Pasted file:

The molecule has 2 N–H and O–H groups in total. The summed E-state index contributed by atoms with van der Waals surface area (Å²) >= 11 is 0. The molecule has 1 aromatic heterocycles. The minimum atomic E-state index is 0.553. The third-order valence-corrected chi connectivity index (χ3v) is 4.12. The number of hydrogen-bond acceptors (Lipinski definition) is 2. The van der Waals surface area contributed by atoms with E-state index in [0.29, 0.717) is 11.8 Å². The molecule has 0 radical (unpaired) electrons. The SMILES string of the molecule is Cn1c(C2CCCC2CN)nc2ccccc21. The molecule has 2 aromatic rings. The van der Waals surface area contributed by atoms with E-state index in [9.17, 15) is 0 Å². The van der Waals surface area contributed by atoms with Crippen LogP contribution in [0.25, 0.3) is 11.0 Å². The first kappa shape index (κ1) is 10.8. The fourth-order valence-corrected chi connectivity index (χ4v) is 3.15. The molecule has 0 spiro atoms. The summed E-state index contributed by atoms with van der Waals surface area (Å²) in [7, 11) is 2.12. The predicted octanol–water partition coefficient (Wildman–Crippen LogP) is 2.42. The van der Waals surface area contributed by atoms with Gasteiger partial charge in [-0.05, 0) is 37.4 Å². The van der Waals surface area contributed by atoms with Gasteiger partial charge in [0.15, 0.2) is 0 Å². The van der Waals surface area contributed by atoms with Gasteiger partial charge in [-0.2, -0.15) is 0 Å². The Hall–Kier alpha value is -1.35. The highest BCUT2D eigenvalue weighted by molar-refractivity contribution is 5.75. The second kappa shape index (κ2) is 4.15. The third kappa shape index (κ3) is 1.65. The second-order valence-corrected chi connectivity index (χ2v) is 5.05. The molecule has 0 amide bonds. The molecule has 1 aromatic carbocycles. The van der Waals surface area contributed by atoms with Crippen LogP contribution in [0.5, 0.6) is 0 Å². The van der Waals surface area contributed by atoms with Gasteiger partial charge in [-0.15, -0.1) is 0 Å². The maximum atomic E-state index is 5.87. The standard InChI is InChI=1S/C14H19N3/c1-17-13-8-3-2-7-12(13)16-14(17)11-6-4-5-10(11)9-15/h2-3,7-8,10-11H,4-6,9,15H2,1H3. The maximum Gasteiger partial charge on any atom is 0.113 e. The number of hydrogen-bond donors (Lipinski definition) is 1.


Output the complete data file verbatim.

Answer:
The molecule has 2 N–H and O–H groups in total. The summed E-state index contributed by atoms with van der Waals surface area (Å²) >= 11 is 0. The molecule has 1 aromatic heterocycles. The minimum atomic E-state index is 0.553. The third-order valence-corrected chi connectivity index (χ3v) is 4.12. The number of hydrogen-bond acceptors (Lipinski definition) is 2. The van der Waals surface area contributed by atoms with E-state index in [0.29, 0.717) is 11.8 Å². The molecule has 0 radical (unpaired) electrons. The SMILES string of the molecule is Cn1c(C2CCCC2CN)nc2ccccc21. The molecule has 2 aromatic rings. The van der Waals surface area contributed by atoms with E-state index in [9.17, 15) is 0 Å². The van der Waals surface area contributed by atoms with Crippen LogP contribution in [0.25, 0.3) is 11.0 Å². The first kappa shape index (κ1) is 10.8. The fourth-order valence-corrected chi connectivity index (χ4v) is 3.15. The molecule has 0 spiro atoms. The summed E-state index contributed by atoms with van der Waals surface area (Å²) in [7, 11) is 2.12. The predicted octanol–water partition coefficient (Wildman–Crippen LogP) is 2.42. The van der Waals surface area contributed by atoms with Gasteiger partial charge in [-0.05, 0) is 37.4 Å². The van der Waals surface area contributed by atoms with Gasteiger partial charge in [0.15, 0.2) is 0 Å². The van der Waals surface area contributed by atoms with Gasteiger partial charge in [-0.2, -0.15) is 0 Å². The Hall–Kier alpha value is -1.35. The highest BCUT2D eigenvalue weighted by molar-refractivity contribution is 5.75. The second kappa shape index (κ2) is 4.15. The third kappa shape index (κ3) is 1.65. The second-order valence-corrected chi connectivity index (χ2v) is 5.05. The molecule has 0 amide bonds. The molecule has 1 aromatic carbocycles. The van der Waals surface area contributed by atoms with Crippen LogP contribution in [0.5, 0.6) is 0 Å². The van der Waals surface area contributed by atoms with Gasteiger partial charge in [-0.15, -0.1) is 0 Å². The maximum atomic E-state index is 5.87. The standard InChI is InChI=1S/C14H19N3/c1-17-13-8-3-2-7-12(13)16-14(17)11-6-4-5-10(11)9-15/h2-3,7-8,10-11H,4-6,9,15H2,1H3. The maximum Gasteiger partial charge on any atom is 0.113 e. The number of hydrogen-bond donors (Lipinski definition) is 1.